Every year for about the past decade or so I’ve watched Apple keynote presentations. Some contained surprises, a few were major events (iPhone, switch to Intel CPUs), a few were simply Keynote slides of either the obvious or the unexpected.
The most recent keynote presentation was a mixture of both expected and unexpected but also followed a recent trend which I’m going to tag as ‘Apple’s layers,’ defined as the company’s ability to layer in new technology each year so that the whole of the next few years is greater than the sum of the parts.
Siri is a perfect example of an Apple layer.
Voice recognition and machine learning, or, artificial intelligence, has been around for years, but few versions of the technology are available and used on more than 1-billion devices, most of which run the same version of operating system. That’s Siri and iOS 9.x.
Apple has taken some hits recently regarding its less than public stance on big data and artificial intelligence with some critics pointing out that other major tech players– notably Google, Microsoft, and Amazon– have advanced well beyond Apple and Siri, to a point where the company may not catch up.
That’s nonsense. Apple is there already.
The problem critics have is in comparing AI technologies from the backend. The front end is easy. Ask Amazon’s Alexa (on the Echo device, tethered to Wi-Fi and a power supply; which is so 1999) to buy paper towels and the AI can do so using your Amazon account information.
That makes Siri look bad. But that’s a single example of Alexa vs. Siri, and there are easily more examples where Siri makes Alexa look even worse. Alexa isn’t big on turn-by-turn driving instructions, or sending Messages on the iPhone, but the device is good at tracking what you do, where you do it, what you order online, and Siri pales at that.
What Apple appears to do is get technology advances into the hands of as many users as possible, then improve features and functions incrementally, before jumping forward again. Google’s whatever-it-is-called voice interface, and Microsoft’s Cortana may have been available to app developers long before Siri, but can anyone doubt that apps using Siri in the next year will be advances on the state of the art?
Apple layers technology advancements. Touch ID? It was available only on the newest iPhones, then a few iPads, then all iPhones, and now it’s faster than ever, with more uses because developers have access to functionality which can be embedded into their apps.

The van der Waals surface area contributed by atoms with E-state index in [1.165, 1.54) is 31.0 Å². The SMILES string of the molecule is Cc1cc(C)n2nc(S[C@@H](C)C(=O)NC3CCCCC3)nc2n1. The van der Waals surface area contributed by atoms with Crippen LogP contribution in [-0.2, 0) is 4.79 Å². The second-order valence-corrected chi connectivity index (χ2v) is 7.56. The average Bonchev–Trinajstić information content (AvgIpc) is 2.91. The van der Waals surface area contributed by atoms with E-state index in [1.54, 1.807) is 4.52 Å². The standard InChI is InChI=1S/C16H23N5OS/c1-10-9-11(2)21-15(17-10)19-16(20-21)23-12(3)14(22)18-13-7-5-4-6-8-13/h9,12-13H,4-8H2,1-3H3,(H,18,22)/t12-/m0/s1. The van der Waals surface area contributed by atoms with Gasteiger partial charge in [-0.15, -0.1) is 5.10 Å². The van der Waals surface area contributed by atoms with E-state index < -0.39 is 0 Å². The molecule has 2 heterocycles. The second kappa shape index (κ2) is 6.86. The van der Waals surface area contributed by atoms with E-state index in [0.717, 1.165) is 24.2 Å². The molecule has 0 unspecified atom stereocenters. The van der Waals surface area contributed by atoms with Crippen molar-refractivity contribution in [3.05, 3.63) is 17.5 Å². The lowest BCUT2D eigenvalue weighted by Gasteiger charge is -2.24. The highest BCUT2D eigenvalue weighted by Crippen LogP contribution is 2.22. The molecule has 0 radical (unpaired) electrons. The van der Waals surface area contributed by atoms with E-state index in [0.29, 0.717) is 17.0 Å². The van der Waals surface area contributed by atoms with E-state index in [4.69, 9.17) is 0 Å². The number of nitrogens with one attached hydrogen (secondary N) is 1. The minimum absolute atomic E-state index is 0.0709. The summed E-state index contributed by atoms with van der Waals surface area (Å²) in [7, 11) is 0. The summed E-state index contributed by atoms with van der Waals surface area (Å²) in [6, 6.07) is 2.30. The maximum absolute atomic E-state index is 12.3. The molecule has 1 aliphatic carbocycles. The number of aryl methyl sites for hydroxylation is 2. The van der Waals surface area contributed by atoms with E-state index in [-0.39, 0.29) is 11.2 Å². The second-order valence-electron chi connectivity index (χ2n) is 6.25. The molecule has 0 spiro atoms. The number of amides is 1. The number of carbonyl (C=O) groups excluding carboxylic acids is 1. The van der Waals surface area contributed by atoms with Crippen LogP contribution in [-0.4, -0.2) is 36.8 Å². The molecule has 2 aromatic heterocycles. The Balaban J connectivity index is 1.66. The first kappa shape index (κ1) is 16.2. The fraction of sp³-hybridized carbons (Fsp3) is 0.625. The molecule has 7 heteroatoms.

Apple is very good as the layered approach, one that requires discipline so as not to rush into the marketplace with quickly bolted on functions. Look how long it took to get cut and past into iOS, but when it arrived it was as good as it could be.
Maps is no different. That Apple decided to dump Google’s Maps backend (the front end came from Apple) should not have surprised Apple watchers. Google was not advancing the state of the maps art on iOS, preferring to upgrade Android Maps first. Not smart, Google, and Apple Maps was born. It was a rough birth but more iOS users use Apple Maps than Google Maps and both have competed to advance the state of the art.
We see similar discipline and layering at every level among Apple’s products. Watch is improved in many ways with watchOS 3. Apple TV gets much needed improvements from the original in tvOS. Even
OS X macOS Sierra benefits from an integration of technology from iOS. Siri on the Mac.
One item of note. Apple still hasn’t take a loud and public stance on privacy and security. The great masses of Android device owners don’t know how Google operates by culling their personal and private data like a stalker. While Apple has taken a stance on privacy and security, it’s not very loud. I think another layer is in the works, and that will improve both– privacy and security– that makes Google, Microsoft, and Amazon look like the digital thieves they are.